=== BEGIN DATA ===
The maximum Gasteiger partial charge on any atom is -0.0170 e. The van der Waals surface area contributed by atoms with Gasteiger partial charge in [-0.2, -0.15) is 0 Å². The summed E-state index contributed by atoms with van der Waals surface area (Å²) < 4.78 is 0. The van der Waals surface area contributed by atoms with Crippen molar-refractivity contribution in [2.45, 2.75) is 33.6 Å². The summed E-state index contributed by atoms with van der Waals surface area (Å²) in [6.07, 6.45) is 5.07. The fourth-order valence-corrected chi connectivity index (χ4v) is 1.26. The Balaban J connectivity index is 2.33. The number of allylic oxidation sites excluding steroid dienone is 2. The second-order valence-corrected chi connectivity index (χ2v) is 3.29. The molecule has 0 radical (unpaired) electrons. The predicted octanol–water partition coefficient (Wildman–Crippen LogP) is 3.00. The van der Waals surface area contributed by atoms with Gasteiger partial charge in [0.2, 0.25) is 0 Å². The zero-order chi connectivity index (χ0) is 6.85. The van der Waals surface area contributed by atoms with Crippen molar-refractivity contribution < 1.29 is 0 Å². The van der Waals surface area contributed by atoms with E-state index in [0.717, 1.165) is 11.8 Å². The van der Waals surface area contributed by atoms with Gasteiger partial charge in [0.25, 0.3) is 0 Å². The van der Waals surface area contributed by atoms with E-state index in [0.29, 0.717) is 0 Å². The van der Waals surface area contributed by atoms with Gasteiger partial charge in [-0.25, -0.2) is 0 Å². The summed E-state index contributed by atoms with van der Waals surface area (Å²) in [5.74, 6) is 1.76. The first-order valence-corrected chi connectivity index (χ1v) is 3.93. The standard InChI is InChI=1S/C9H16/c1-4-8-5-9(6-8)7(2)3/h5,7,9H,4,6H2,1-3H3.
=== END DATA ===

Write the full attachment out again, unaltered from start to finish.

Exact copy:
The maximum Gasteiger partial charge on any atom is -0.0170 e. The van der Waals surface area contributed by atoms with Gasteiger partial charge in [-0.2, -0.15) is 0 Å². The summed E-state index contributed by atoms with van der Waals surface area (Å²) < 4.78 is 0. The van der Waals surface area contributed by atoms with Crippen molar-refractivity contribution in [2.45, 2.75) is 33.6 Å². The summed E-state index contributed by atoms with van der Waals surface area (Å²) in [6.07, 6.45) is 5.07. The fourth-order valence-corrected chi connectivity index (χ4v) is 1.26. The Balaban J connectivity index is 2.33. The number of allylic oxidation sites excluding steroid dienone is 2. The second-order valence-corrected chi connectivity index (χ2v) is 3.29. The molecule has 0 radical (unpaired) electrons. The predicted octanol–water partition coefficient (Wildman–Crippen LogP) is 3.00. The van der Waals surface area contributed by atoms with Gasteiger partial charge in [0.2, 0.25) is 0 Å². The zero-order chi connectivity index (χ0) is 6.85. The van der Waals surface area contributed by atoms with Crippen molar-refractivity contribution < 1.29 is 0 Å². The van der Waals surface area contributed by atoms with E-state index in [0.717, 1.165) is 11.8 Å². The van der Waals surface area contributed by atoms with Gasteiger partial charge in [0.25, 0.3) is 0 Å². The van der Waals surface area contributed by atoms with E-state index in [0.29, 0.717) is 0 Å². The van der Waals surface area contributed by atoms with Gasteiger partial charge in [-0.25, -0.2) is 0 Å². The summed E-state index contributed by atoms with van der Waals surface area (Å²) in [5.74, 6) is 1.76. The first-order valence-corrected chi connectivity index (χ1v) is 3.93. The standard InChI is InChI=1S/C9H16/c1-4-8-5-9(6-8)7(2)3/h5,7,9H,4,6H2,1-3H3.